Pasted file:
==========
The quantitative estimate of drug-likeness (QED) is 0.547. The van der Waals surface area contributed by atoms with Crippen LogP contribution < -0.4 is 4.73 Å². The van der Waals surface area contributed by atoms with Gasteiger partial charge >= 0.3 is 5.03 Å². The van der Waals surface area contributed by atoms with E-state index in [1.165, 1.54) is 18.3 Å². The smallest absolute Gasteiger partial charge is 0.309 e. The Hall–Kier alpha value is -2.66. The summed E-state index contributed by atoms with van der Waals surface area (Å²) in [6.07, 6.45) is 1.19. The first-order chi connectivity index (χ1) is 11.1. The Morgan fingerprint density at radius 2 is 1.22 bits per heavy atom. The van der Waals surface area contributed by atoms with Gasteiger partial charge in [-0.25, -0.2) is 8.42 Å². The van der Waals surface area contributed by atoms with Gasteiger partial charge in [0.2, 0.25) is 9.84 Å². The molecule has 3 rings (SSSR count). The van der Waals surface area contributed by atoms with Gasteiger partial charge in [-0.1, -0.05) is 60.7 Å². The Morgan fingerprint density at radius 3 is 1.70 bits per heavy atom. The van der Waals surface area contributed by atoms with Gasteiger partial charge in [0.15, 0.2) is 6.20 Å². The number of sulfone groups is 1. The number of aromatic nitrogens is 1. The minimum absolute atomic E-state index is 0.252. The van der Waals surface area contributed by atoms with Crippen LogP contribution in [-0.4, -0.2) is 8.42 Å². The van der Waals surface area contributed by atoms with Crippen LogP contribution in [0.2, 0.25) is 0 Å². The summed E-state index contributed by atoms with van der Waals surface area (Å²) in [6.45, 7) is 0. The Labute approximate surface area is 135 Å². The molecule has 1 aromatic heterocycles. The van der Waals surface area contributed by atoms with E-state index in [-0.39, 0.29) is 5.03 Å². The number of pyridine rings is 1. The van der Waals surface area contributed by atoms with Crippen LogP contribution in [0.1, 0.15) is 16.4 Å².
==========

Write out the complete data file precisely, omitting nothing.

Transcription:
The quantitative estimate of drug-likeness (QED) is 0.547. The van der Waals surface area contributed by atoms with Crippen LogP contribution < -0.4 is 4.73 Å². The van der Waals surface area contributed by atoms with Gasteiger partial charge >= 0.3 is 5.03 Å². The van der Waals surface area contributed by atoms with E-state index in [1.165, 1.54) is 18.3 Å². The smallest absolute Gasteiger partial charge is 0.309 e. The Hall–Kier alpha value is -2.66. The summed E-state index contributed by atoms with van der Waals surface area (Å²) in [6.07, 6.45) is 1.19. The first-order chi connectivity index (χ1) is 11.1. The Morgan fingerprint density at radius 2 is 1.22 bits per heavy atom. The van der Waals surface area contributed by atoms with Gasteiger partial charge in [-0.25, -0.2) is 8.42 Å². The van der Waals surface area contributed by atoms with Gasteiger partial charge in [0.2, 0.25) is 9.84 Å². The molecule has 3 rings (SSSR count). The van der Waals surface area contributed by atoms with Gasteiger partial charge in [-0.1, -0.05) is 60.7 Å². The Morgan fingerprint density at radius 3 is 1.70 bits per heavy atom. The van der Waals surface area contributed by atoms with Gasteiger partial charge in [0.15, 0.2) is 6.20 Å². The number of sulfone groups is 1. The number of aromatic nitrogens is 1. The minimum absolute atomic E-state index is 0.252. The van der Waals surface area contributed by atoms with Crippen LogP contribution in [-0.4, -0.2) is 8.42 Å². The van der Waals surface area contributed by atoms with Crippen LogP contribution in [0.2, 0.25) is 0 Å². The summed E-state index contributed by atoms with van der Waals surface area (Å²) in [6.45, 7) is 0. The Labute approximate surface area is 135 Å². The molecule has 1 aromatic heterocycles. The van der Waals surface area contributed by atoms with E-state index in [-0.39, 0.29) is 5.03 Å². The number of pyridine rings is 1. The van der Waals surface area contributed by atoms with Crippen LogP contribution in [0.1, 0.15) is 16.4 Å².